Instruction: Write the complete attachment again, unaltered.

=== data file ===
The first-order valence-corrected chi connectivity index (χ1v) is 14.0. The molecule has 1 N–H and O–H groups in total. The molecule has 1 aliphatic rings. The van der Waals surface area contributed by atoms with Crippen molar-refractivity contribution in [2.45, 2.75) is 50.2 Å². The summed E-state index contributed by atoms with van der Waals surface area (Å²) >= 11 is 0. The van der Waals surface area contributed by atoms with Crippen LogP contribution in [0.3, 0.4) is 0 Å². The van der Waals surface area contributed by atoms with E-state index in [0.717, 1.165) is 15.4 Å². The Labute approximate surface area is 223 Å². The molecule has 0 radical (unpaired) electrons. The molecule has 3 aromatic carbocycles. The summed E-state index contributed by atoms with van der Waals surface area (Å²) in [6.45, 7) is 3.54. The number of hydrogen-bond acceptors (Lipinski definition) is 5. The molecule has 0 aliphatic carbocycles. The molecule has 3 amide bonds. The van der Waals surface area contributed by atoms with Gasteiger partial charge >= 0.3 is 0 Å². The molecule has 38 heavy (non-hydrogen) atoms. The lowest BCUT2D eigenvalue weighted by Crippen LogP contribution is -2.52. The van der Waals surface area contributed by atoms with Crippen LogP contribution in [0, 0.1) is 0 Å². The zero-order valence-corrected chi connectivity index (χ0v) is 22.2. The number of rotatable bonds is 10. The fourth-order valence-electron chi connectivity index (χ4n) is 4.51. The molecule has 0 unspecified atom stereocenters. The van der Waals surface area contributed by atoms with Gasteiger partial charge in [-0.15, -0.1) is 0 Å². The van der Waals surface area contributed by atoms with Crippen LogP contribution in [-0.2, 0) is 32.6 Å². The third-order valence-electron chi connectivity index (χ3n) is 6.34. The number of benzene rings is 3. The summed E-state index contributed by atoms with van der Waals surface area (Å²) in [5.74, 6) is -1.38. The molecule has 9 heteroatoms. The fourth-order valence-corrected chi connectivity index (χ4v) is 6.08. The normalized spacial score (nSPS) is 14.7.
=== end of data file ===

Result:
The first-order valence-corrected chi connectivity index (χ1v) is 14.0. The molecule has 1 N–H and O–H groups in total. The molecule has 1 aliphatic rings. The van der Waals surface area contributed by atoms with Crippen molar-refractivity contribution in [2.45, 2.75) is 50.2 Å². The summed E-state index contributed by atoms with van der Waals surface area (Å²) >= 11 is 0. The van der Waals surface area contributed by atoms with Crippen LogP contribution in [0.3, 0.4) is 0 Å². The van der Waals surface area contributed by atoms with E-state index in [0.717, 1.165) is 15.4 Å². The Labute approximate surface area is 223 Å². The molecule has 0 radical (unpaired) electrons. The molecule has 3 aromatic carbocycles. The summed E-state index contributed by atoms with van der Waals surface area (Å²) in [6.45, 7) is 3.54. The number of hydrogen-bond acceptors (Lipinski definition) is 5. The molecule has 0 aliphatic carbocycles. The molecule has 3 amide bonds. The van der Waals surface area contributed by atoms with Gasteiger partial charge >= 0.3 is 0 Å². The molecule has 38 heavy (non-hydrogen) atoms. The lowest BCUT2D eigenvalue weighted by Crippen LogP contribution is -2.52. The van der Waals surface area contributed by atoms with Crippen LogP contribution in [0, 0.1) is 0 Å². The zero-order valence-corrected chi connectivity index (χ0v) is 22.2. The number of rotatable bonds is 10. The fourth-order valence-electron chi connectivity index (χ4n) is 4.51. The molecule has 0 unspecified atom stereocenters. The van der Waals surface area contributed by atoms with Gasteiger partial charge in [-0.15, -0.1) is 0 Å². The van der Waals surface area contributed by atoms with Crippen LogP contribution in [-0.2, 0) is 32.6 Å². The third-order valence-electron chi connectivity index (χ3n) is 6.34. The number of benzene rings is 3. The summed E-state index contributed by atoms with van der Waals surface area (Å²) in [5.74, 6) is -1.38. The molecule has 9 heteroatoms. The fourth-order valence-corrected chi connectivity index (χ4v) is 6.08. The normalized spacial score (nSPS) is 14.7.